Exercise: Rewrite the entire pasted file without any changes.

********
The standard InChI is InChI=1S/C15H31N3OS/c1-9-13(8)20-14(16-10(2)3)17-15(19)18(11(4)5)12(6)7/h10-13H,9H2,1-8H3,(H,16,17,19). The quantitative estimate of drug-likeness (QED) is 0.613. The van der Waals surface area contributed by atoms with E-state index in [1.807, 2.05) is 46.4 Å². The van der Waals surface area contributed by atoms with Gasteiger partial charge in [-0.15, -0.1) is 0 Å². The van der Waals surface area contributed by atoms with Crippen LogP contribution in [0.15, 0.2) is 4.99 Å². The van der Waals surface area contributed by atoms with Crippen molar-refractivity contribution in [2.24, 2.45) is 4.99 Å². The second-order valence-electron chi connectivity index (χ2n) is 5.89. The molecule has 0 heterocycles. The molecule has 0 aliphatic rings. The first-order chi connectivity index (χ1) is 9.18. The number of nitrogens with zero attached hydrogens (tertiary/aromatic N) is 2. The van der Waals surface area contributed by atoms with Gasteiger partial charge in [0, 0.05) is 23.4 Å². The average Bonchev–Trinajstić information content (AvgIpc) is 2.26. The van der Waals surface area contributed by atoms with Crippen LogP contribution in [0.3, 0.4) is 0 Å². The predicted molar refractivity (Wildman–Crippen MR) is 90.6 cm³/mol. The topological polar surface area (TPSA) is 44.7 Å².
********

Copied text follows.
The standard InChI is InChI=1S/C15H31N3OS/c1-9-13(8)20-14(16-10(2)3)17-15(19)18(11(4)5)12(6)7/h10-13H,9H2,1-8H3,(H,16,17,19). The quantitative estimate of drug-likeness (QED) is 0.613. The van der Waals surface area contributed by atoms with E-state index in [1.807, 2.05) is 46.4 Å². The van der Waals surface area contributed by atoms with Gasteiger partial charge in [-0.15, -0.1) is 0 Å². The van der Waals surface area contributed by atoms with Crippen LogP contribution in [0.15, 0.2) is 4.99 Å². The van der Waals surface area contributed by atoms with Crippen molar-refractivity contribution in [2.24, 2.45) is 4.99 Å². The second-order valence-electron chi connectivity index (χ2n) is 5.89. The molecule has 0 heterocycles. The molecule has 0 aliphatic rings. The first-order chi connectivity index (χ1) is 9.18. The number of nitrogens with zero attached hydrogens (tertiary/aromatic N) is 2. The van der Waals surface area contributed by atoms with Gasteiger partial charge in [0, 0.05) is 23.4 Å². The average Bonchev–Trinajstić information content (AvgIpc) is 2.26. The van der Waals surface area contributed by atoms with Crippen LogP contribution in [0.3, 0.4) is 0 Å². The predicted molar refractivity (Wildman–Crippen MR) is 90.6 cm³/mol. The topological polar surface area (TPSA) is 44.7 Å².